I had a communication failure with my grandsons this morning. While watching a thrilling (?) episode of SpongeBob SquarePants (sic), SpongeBob was attacked by an evil gang called the Bubble Poppin Boys. Fortunately, SpongeBob escaped in a bubble (they failed to “pop it”), defeated the evil Bubble Poppin Boys, and was declared a hero by the town citizens for freeing them from the evil bubble popping terrorists. That’s the back story.
Now for the communication failure: while watching this contest of good versus evil, I commented that the Bubble Poppin Boys reminded me of the Jesse James gang. My 13-year-old grandson, Aaron, asked, “Who’s Jesse James?” “Who’s Jesse James?” Are you kidding me? What are they teaching in history classes these days? How could any well-educated 8th grader not know about the train-robbing railroad terrorist of the late 19th century?
There’s a communication hard lesson in this story. All of us want our communication to be clear (clarity is the buzzword), but it is only clear if the context is understood and it is compatible with the culture. I grew up in a 1950’s Oklahoma culture: cowboys vs. Indians, and good guys vs. bad guys (the bad guys went to jail and the good guys got the girl). The last time Jesse James was part of our culture was when Cher sang “Just Like Jesse James” back in the late 80’s: “Tonight I’m gonna take you in dead or alive.” (I doubt if Aaron knows who Cher is.)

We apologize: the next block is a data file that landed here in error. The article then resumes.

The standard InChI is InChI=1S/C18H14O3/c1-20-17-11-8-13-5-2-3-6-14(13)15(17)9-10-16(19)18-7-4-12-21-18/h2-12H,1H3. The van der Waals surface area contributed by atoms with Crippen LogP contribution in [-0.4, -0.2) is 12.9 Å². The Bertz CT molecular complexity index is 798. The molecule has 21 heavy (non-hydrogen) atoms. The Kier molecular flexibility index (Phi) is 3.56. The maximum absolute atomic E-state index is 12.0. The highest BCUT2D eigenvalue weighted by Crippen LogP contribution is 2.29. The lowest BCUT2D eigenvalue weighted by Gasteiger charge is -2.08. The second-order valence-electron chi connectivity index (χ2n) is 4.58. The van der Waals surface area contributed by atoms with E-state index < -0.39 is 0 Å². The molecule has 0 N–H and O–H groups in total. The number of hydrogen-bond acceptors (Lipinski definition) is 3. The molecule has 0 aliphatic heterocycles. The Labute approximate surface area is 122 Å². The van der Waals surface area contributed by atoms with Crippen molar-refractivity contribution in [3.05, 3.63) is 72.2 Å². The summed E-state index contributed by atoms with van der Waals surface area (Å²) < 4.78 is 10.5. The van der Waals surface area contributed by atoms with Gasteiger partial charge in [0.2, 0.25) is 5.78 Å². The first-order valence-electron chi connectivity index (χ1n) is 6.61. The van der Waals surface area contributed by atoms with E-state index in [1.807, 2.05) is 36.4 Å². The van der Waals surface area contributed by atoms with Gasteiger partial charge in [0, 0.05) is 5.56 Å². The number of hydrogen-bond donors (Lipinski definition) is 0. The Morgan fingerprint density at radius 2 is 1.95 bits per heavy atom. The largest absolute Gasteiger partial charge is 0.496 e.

Aaron has grown up in a Legos, Pixar, super-hero, video-game culture. His villains are the Joker, Darth Maul, Lord Voldemort, etc., not Jesse James. Note to self: “Dick, it’s 2015, not 1965. Communicate accordingly—with Aaron and everyone else.”
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© Copyright 2015 by Dick Wells, The Hard Lessons Company.
"The best way to lead people into the future is to connect with them deeply in the present."
Kouzes & Posner
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